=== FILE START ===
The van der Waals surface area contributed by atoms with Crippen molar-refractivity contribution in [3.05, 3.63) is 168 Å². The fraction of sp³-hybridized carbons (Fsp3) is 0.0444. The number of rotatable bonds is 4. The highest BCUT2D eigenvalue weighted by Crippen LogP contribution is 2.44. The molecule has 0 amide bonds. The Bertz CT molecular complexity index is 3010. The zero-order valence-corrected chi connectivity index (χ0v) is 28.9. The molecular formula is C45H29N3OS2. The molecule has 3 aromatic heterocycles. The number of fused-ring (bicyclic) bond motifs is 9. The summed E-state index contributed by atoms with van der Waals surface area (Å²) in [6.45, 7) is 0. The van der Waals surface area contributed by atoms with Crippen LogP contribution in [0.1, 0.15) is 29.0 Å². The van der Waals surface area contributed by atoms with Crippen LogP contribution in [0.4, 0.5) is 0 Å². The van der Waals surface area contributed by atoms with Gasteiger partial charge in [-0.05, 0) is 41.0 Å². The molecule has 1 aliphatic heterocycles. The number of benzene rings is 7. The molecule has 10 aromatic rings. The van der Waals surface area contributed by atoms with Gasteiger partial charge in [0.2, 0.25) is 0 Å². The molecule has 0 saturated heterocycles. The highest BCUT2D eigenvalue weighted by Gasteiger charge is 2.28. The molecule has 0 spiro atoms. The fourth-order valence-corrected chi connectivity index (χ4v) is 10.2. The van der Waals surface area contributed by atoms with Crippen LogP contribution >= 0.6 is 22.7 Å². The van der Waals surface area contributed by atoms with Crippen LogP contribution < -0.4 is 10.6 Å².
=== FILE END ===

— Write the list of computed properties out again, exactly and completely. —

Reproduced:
The van der Waals surface area contributed by atoms with Crippen molar-refractivity contribution in [3.05, 3.63) is 168 Å². The fraction of sp³-hybridized carbons (Fsp3) is 0.0444. The number of rotatable bonds is 4. The highest BCUT2D eigenvalue weighted by Crippen LogP contribution is 2.44. The molecule has 0 amide bonds. The Bertz CT molecular complexity index is 3010. The zero-order valence-corrected chi connectivity index (χ0v) is 28.9. The molecular formula is C45H29N3OS2. The molecule has 3 aromatic heterocycles. The number of fused-ring (bicyclic) bond motifs is 9. The summed E-state index contributed by atoms with van der Waals surface area (Å²) in [6.45, 7) is 0. The van der Waals surface area contributed by atoms with Crippen LogP contribution in [0.1, 0.15) is 29.0 Å². The van der Waals surface area contributed by atoms with Crippen LogP contribution in [0.4, 0.5) is 0 Å². The van der Waals surface area contributed by atoms with Gasteiger partial charge in [-0.05, 0) is 41.0 Å². The molecule has 1 aliphatic heterocycles. The number of benzene rings is 7. The molecule has 10 aromatic rings. The van der Waals surface area contributed by atoms with Gasteiger partial charge in [0.2, 0.25) is 0 Å². The molecule has 0 saturated heterocycles. The highest BCUT2D eigenvalue weighted by Gasteiger charge is 2.28. The molecule has 0 spiro atoms. The fourth-order valence-corrected chi connectivity index (χ4v) is 10.2. The van der Waals surface area contributed by atoms with Crippen LogP contribution >= 0.6 is 22.7 Å². The van der Waals surface area contributed by atoms with Crippen LogP contribution < -0.4 is 10.6 Å².